On World Elephant Day, we are pleased to share some of our important work with partners to facilitate coexistence. We are working with leading local conservationists, and communities on the ground to focus on important areas of biodiversity, supporting and pioneering lasting solutions to protect both habitat and wildlife. Our aim is to leave behind a legacy for wildlife and foster coexistence between people and the wildlife they share spaces with.
Here are some recent achievements from our projects:
- As part of our UK Govt.-supported Darwin Initiative project in Northeast India, we, along with our partner Aaranyak, formed seven Rapid Response Units (RRUs) comprising of over 200 community members in Eastern Assam, India, to serve as an early warning mechanism to mitigate human-elephant conflict and facilitate coexistence. We also trained over 200 community households in Assam and Meghalaya on alternative livelihood options, such as fisheries and poultry farming, and handloom techniques, to supplement losses incurred from crop foraging by elephants. Close to 80% of trainees were women. We firmly believe that availability of sustainable alternative livelihood fosters better coexistence with wild elephants, improves community well-being and contributes towards biodiversity conservation.
- The wonderful Nature Information Centre, set up by our partner, Nature Conservation Foundation and Holematthi Nature Foundation, recently celebrated five years of spreading awareness of the importance of preserving forests and biodiversity for the well-being of current and future generations. To date, they have enthralled over 12,000 visitors through interactive games and stories on protecting our precious planet.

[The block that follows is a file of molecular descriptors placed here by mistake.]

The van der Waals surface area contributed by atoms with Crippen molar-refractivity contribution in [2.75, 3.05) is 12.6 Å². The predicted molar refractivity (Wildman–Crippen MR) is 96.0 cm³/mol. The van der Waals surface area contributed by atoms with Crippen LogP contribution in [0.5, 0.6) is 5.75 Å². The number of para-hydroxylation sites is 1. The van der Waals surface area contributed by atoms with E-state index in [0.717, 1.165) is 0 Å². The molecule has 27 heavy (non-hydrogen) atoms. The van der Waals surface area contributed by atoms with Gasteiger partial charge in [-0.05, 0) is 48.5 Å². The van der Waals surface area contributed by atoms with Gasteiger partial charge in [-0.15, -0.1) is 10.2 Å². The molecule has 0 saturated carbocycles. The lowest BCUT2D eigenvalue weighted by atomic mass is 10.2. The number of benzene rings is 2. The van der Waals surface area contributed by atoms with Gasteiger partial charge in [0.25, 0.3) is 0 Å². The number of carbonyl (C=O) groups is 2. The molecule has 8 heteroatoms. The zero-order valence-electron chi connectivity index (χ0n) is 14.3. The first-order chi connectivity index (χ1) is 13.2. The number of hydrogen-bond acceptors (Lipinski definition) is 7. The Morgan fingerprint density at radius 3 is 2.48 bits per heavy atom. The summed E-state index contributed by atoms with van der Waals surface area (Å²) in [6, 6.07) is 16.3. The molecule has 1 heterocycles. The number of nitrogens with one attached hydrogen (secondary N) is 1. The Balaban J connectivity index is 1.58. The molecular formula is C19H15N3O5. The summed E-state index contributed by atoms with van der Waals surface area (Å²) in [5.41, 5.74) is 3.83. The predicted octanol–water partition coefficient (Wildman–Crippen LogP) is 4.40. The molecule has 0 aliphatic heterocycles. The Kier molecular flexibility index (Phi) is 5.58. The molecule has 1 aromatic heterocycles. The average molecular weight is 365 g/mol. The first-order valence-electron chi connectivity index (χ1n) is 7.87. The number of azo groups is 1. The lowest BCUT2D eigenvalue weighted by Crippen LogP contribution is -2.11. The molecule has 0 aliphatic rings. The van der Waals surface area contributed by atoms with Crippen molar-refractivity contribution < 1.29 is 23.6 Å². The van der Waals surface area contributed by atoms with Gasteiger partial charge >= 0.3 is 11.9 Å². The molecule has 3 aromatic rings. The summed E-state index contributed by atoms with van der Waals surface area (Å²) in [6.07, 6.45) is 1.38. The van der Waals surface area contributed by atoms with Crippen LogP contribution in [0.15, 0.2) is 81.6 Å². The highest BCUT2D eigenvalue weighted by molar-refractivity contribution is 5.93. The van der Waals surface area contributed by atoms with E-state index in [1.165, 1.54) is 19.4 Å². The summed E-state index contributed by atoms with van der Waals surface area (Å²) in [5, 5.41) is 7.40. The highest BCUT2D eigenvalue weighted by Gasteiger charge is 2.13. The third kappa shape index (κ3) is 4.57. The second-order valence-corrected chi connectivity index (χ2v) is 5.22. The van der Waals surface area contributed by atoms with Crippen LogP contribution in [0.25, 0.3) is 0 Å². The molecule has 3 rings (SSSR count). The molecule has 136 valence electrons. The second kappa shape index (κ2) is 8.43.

- Following the success of the CoExistence Exhibition, we have set up the CoExistence Fund to support conservation initiatives in India. The first programme to be supported through the Fund is the Coexistence Fellowship Programme, in partnership with the University of Transdisciplinary Health Sciences and Technology and the Coexistence Consortium. It is enabling researchers and conservationists to understand, implement, and facilitate the coexistence paradigm in conservation. The first cohort comprises of 12 fellows and their projects are helping us understand human-wildlife conflict with even more species, such as snow leopards, sarus cranes, wolves, leopards and hyenas, as well as elephants.
At a time when wildlife populations in many countries are declining, our work in South Asia continues to provide positive examples of how local partnerships and local knowledge are leading the way to show the world how wildlife and people can coexist together.